• bgeorge77
    Posts: 185
    Bump. That video Mr Bartlett posted of the choral verses and the unison antiphon was inspiring. How's this project going?
  • Thanks for the bump, Ben. For now I have been experimenting with a few different methods with my parish choir. I have some harmonizations worth sharing, I think, but have very little time to do this thoroughly because of other more pressing work. If anyone is interested in engraving what I have in Sibelius I would be willing to put out what I have. Anyone interested?
  • ryandryand
    Posts: 1,542
    Hi.


  • Adam/anyone-- Is there a PDF somewhere of the entire SEP tone system?

  • I mean the psalm verse tones specifically.
  • Wait... does this mean that no one can write harmonizations to most of the SEP tones?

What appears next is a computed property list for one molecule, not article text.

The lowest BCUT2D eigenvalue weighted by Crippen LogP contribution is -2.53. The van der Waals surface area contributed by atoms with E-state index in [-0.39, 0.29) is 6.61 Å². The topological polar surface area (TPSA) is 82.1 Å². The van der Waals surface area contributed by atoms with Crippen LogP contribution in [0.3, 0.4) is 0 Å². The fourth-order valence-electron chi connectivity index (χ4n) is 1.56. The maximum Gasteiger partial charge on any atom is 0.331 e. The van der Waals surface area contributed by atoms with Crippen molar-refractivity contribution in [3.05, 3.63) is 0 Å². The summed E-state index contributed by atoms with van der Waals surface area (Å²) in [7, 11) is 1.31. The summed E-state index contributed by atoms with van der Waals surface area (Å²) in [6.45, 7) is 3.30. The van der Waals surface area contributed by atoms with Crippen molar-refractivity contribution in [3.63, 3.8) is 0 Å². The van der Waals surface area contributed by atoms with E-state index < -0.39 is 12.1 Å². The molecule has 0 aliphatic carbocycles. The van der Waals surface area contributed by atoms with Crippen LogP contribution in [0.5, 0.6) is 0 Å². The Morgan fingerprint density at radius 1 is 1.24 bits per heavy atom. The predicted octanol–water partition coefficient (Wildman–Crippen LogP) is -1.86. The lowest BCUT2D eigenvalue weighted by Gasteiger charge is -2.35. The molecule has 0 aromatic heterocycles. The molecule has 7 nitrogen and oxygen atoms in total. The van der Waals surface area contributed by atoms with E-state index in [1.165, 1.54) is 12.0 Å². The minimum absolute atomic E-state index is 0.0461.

"Psalm tones for Introit modes 1, 2, 4, 5, 6, 8, Offertory modes 1, 5, and Communion modes 1, 2, 5, 7, 8 by Fr. Samuel F. Weber, O.S.B., © St. Meinrad Archabbey, licensed under a Creative Commons Attribution-Noncommercial-No Derivative
    Works 3.0 United States License."


    I'm curious specifically about the "no derivative works" part.
  • Ben YankeBen Yanke
    Posts: 3,113
    I was looking back at this thread, and realized I do have a document with all the SEP psalm tones (plus one of my own to fill in the one blank spot, SEP contains no mode 7 offertories). An old thread, I know, but it may be of help to some, seeing the thread isn't that old.

    My sheet is here:

    http://blog.yankehome.com/liturgy/getFile.php?file=sep-tones&filetype=pdf
    Thanked by 1bgeorge77
  • chonakchonak
    Posts: 7,530